Yesterday afternoon, I was assisting the director of Academy of Dance, Kim Rowley, with a class of 4-yr-olds. It’s a full moon week, so the girls were especially silly. Kim was instructing the girls to do ballet runs. In doing so, she lowered her voice to a whisper and told the girls that they mustn’t scare the fairies away. I watched, amazed, as the once rowdy group of toddlers ran back and forth in complete silence.
I’m sure it’s not hard to imagine that when a group of 10 girls gather in one room at 5:30 in the afternoon, things can get a little crazy. This would apply to any age, including my own, but it’s particularly relevant when talking about 5-yr-olds. I call it a case of “the sillies.” Various teachers have various strategies to deal with the noise. Today, I present the strategy of whispering.
For most teachers, including myself, yelling seems like a natural reaction to the noise. The kids are being loud, so I need to be loud. No. Not necessary. Yelling is not only ineffective, it’s a reaction. By yelling, the teacher has essentially lost control of himself/herself and the kids.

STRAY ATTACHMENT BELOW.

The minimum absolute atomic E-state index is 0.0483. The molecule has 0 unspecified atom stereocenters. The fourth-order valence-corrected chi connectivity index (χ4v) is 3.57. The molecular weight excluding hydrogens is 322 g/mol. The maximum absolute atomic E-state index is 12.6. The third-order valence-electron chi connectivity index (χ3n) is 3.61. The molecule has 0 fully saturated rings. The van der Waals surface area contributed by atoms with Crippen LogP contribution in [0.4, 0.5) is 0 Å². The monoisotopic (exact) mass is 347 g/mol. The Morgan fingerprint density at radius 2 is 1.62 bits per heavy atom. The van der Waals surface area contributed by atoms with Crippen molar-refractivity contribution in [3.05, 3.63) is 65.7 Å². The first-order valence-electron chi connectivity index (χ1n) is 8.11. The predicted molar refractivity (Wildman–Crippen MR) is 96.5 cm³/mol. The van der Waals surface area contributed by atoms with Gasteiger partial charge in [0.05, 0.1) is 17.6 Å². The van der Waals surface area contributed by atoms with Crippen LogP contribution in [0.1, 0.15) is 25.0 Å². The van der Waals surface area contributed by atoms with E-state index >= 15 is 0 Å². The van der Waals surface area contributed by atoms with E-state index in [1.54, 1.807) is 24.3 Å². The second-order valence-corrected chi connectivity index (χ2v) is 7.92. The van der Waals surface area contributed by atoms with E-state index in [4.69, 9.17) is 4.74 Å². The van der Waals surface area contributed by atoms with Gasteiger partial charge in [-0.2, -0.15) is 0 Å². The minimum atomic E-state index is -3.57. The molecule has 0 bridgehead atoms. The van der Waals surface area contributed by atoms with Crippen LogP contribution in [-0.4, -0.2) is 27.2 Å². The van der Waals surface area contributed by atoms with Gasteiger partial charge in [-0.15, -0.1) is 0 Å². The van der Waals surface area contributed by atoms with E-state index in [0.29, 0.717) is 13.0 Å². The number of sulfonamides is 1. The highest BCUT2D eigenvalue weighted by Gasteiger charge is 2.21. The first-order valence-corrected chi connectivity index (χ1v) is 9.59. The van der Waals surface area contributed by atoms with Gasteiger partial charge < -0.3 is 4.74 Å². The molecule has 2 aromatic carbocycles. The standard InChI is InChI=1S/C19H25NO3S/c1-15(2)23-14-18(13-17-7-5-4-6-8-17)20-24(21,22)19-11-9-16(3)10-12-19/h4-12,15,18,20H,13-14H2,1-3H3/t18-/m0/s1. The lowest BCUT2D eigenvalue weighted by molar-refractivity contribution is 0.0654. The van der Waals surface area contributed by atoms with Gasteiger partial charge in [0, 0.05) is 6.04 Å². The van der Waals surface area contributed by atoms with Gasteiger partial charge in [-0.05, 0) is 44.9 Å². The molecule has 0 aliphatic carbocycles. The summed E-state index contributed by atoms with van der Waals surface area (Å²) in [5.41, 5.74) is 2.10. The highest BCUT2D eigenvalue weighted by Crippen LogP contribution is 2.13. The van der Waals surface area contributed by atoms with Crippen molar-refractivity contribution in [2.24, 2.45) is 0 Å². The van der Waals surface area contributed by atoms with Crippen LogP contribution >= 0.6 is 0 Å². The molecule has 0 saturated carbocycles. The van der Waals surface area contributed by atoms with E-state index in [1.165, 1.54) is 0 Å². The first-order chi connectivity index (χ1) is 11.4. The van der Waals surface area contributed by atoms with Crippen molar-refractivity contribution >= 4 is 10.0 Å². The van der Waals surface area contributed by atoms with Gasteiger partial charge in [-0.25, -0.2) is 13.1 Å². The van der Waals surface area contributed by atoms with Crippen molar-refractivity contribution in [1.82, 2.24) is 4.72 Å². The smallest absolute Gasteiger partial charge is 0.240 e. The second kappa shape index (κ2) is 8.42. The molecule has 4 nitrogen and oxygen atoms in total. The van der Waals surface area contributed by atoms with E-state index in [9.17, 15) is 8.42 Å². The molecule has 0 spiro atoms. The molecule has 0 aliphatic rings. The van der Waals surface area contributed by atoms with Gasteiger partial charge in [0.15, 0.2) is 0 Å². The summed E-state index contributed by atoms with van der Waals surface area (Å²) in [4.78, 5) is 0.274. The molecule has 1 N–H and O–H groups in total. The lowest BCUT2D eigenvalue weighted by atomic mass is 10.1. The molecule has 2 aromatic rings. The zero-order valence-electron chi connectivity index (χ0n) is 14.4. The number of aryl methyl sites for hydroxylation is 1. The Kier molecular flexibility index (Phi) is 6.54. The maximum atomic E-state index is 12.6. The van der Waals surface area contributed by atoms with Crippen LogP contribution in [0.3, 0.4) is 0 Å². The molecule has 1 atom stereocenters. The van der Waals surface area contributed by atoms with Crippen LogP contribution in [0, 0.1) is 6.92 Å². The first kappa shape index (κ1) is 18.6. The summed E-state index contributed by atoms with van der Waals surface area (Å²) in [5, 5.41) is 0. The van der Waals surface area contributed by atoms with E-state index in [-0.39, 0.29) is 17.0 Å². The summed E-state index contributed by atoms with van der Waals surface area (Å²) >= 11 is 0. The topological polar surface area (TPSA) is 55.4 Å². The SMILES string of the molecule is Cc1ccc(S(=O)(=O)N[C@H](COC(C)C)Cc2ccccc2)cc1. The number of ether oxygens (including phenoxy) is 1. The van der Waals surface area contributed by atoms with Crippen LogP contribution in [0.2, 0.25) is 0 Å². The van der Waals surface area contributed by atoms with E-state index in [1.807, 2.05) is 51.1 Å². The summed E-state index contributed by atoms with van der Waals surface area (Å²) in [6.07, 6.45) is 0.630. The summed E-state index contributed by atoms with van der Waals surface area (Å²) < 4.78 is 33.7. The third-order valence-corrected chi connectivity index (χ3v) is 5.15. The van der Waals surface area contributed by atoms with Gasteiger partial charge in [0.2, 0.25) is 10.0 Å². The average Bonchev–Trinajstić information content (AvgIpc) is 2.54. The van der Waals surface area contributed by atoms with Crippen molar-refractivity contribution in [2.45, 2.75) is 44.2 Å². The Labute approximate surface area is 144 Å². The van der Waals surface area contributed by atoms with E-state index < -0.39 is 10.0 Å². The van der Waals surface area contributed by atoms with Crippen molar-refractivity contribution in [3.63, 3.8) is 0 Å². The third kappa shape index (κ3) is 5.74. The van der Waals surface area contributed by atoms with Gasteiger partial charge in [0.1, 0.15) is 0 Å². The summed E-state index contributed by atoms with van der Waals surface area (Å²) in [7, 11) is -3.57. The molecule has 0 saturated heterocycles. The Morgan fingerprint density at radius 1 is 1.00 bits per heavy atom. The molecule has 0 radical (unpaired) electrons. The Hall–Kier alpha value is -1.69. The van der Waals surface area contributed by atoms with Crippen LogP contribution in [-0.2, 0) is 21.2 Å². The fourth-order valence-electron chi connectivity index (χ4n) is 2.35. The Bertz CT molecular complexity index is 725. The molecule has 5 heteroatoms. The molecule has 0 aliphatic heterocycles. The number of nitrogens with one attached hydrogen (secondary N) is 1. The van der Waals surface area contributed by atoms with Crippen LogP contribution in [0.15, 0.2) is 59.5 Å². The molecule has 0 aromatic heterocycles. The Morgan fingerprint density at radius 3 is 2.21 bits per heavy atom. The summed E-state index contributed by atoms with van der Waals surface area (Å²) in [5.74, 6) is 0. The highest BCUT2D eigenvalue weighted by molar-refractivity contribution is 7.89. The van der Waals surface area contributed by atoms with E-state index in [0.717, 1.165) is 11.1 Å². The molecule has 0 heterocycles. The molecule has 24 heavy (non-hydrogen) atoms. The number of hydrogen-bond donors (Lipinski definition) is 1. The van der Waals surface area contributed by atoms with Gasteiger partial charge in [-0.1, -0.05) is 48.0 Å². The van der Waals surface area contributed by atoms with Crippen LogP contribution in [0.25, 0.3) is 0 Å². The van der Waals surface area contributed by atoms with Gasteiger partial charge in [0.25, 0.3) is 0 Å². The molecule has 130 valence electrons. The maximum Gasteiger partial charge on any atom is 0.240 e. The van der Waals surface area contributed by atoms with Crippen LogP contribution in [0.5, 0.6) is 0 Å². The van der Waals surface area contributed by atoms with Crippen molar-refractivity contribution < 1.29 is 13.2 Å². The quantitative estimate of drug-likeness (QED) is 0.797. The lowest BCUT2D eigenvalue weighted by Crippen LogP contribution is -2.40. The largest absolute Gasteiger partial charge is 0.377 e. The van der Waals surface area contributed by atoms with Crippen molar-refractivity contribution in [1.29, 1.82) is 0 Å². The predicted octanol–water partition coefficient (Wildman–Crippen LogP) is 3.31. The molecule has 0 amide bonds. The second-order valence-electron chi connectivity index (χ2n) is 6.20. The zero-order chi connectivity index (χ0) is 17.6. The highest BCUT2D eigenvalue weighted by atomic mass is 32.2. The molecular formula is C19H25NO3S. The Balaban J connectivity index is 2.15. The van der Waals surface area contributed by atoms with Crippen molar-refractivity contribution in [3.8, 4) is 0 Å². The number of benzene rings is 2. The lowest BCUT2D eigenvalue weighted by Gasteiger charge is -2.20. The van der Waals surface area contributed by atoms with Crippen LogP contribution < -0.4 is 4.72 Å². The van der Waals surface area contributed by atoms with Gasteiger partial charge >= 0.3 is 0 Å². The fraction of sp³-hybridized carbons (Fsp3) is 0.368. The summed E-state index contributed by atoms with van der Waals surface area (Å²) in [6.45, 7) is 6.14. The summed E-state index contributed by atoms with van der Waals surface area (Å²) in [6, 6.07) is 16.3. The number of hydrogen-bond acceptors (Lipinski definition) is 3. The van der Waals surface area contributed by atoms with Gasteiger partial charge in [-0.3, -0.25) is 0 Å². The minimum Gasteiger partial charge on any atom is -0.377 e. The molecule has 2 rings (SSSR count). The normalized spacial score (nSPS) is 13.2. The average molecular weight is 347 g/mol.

Whispering is much more effective. Lowering your voice to an almost inaudible level does two things for the class.
- It gets their attention. Hearing the teacher whisper gives intrigue and mystery to the class. “Why is she whispering?” Better listen and find out.
- Once it gets their attention, they simply must be quiet in order to hear you.
Don’t get me wrong, I am not saying that I never yell. Sometimes it’s necessary, but usually there’s an alternative. Believe me, whispers work.